Abe: Japan, China toward strategic relationship

Updated: 2007-01-02 08:34

TOKYO _ Japan and China are moving toward a strategic relationship based on trust, Japanese Prime Minister Shinzo Abe said in his New Year's statement Monday, promising to mend strained ties and reduce bitterness between the Asian giants.

Japanese Prime Minister Shinzo Abe enters his official residence in Tokyo December 28, 2006.
Japanese Prime Minister Shinzo Abe enters his official residence in Tokyo December 28, 2006. [Reuters]
But Abe also called for changes to Japan's constitution, and hailed the impending upgrade of the country's Defense Agency to a full ministry - moves that have been criticized as shifting the country away from its postwar pacifism.

"I have agreed with China to bolster already cordial ties into a mutually beneficial, strategic relationship," Abe said in a statement released January 1. "I plan to build forward-looking relations based on trust" with China, as well as with neighboring South Korea, he said, without elaborating.

Japanese and Chinese leaders have recently spoken of a thaw in bilateral relations which had sharply deteriorated under former Japanese Prime Minister Junichiro Koizumi. He upset Beijing by repeatedly visiting a war shrine that honors Japan's war dead, including those involved in the invasion and colonization of China and much of Asia - among them convicted war criminals.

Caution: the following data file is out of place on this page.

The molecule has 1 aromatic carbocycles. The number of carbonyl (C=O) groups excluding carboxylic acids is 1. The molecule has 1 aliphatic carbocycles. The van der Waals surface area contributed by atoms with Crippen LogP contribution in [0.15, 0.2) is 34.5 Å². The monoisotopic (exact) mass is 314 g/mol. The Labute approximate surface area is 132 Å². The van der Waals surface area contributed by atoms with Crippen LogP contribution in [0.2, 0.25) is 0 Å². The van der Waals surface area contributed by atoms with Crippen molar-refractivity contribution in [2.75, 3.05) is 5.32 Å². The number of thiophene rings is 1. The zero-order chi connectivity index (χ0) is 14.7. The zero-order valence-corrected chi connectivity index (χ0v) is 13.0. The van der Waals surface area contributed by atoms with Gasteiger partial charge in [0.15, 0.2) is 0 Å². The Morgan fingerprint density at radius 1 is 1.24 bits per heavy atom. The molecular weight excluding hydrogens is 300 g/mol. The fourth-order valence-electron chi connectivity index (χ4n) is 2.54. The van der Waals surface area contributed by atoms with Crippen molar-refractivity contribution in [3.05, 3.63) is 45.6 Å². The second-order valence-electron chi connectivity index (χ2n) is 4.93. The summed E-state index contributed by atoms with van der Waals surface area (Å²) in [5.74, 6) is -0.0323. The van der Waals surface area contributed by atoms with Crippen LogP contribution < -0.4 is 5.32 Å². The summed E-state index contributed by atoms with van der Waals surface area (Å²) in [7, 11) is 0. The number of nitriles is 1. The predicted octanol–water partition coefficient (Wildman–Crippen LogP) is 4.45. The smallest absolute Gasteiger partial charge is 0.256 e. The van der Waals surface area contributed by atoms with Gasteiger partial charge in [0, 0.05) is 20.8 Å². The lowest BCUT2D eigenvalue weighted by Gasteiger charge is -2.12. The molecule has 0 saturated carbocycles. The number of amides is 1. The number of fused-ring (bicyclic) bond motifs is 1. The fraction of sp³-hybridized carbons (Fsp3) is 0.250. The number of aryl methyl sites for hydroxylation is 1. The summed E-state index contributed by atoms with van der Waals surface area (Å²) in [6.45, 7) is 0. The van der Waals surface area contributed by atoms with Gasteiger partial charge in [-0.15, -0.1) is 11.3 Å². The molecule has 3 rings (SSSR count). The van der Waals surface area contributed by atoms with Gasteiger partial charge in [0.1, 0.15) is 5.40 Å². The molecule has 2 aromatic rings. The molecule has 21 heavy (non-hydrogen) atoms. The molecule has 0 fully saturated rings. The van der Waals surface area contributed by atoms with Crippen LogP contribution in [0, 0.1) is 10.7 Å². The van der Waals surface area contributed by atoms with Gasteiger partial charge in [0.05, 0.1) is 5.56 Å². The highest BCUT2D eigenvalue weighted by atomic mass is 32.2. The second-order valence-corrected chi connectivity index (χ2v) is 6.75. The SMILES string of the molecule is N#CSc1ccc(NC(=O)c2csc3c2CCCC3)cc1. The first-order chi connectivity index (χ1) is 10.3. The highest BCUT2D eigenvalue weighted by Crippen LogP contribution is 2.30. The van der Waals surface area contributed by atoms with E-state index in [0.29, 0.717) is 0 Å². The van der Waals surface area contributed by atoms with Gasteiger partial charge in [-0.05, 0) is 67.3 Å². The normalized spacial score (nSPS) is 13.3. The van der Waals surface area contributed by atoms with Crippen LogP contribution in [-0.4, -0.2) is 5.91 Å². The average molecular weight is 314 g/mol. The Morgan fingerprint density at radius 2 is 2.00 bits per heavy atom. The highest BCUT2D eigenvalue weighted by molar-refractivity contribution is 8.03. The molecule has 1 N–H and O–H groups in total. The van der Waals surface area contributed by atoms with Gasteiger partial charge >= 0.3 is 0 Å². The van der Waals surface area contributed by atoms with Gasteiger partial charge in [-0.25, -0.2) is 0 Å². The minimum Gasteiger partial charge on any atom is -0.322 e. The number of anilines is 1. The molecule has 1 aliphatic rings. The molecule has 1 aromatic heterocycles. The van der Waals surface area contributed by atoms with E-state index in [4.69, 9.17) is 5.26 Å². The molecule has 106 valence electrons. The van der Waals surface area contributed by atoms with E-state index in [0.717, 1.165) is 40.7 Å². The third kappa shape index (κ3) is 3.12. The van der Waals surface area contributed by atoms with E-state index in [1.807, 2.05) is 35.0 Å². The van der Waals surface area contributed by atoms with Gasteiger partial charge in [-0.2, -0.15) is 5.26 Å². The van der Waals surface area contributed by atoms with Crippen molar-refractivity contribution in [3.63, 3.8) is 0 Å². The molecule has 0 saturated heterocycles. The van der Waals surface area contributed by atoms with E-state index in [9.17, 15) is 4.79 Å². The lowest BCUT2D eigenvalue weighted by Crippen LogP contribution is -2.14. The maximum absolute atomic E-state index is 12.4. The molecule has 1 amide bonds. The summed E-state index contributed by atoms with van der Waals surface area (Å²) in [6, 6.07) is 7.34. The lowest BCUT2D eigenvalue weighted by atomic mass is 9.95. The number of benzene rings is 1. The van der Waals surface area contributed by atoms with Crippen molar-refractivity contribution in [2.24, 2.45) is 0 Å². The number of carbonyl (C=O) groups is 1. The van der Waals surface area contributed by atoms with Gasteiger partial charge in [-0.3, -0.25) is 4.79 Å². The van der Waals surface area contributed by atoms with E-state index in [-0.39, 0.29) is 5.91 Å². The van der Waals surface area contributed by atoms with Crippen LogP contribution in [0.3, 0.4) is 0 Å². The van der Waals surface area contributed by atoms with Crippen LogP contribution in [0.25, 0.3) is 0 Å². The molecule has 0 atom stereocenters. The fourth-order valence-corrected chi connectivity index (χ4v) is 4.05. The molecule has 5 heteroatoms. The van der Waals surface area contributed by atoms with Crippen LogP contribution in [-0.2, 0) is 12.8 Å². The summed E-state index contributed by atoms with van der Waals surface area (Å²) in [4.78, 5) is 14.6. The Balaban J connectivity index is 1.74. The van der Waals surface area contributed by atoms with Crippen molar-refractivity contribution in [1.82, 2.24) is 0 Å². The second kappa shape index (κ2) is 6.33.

Under Koizumi, Japan and China also squabbled over territorial disputes involving underwater oil and gas reserves, and as well as Japanese school textbooks which some say whitewash atrocities committed by the country's soldiers in Asia.

But Abe has made mending ties with China a priority. He visited Beijing on a fence-mending visit less than two weeks after he took office in late September, meeting Chinese President Hu Jintao in the first summit between the countries in five years.

A tentative thaw has followed. In December, Japanese and Chinese scholars held introductory sessions to a series of government-sponsored historical study groups in an attempt to narrow differences in interpretations of the neighboring countries' troubled pasts.

Tokyo also agreed in December to speed up the removal of chemical weapons abandoned in China by Japan's Imperial Army at the end of World War II, while local media reported that the controversial Yasukuni war shrine would alter exhibits at its museum to address criticism that it presents lopsided historical views on Japan-China relations.

Still, Abe has coupled diplomacy overseas with a bolstering of Japan's defense capabilities at home. In the New Year's statement, Abe said he hoped to amend Japan's U.S.-drafted pacifist constitution, which bars the country from using force to settle international conflicts.

The LDP has proposed changes that would recognize Japan's right to a standing army and remove other pacifist restrictions.

"The Constitution represents a country's ideals, its nature. It is time that we ourselves write a Constitution befitting for a new era," Abe said, vowing to pass legislation next year to allow a national referendum on constitutional reform.

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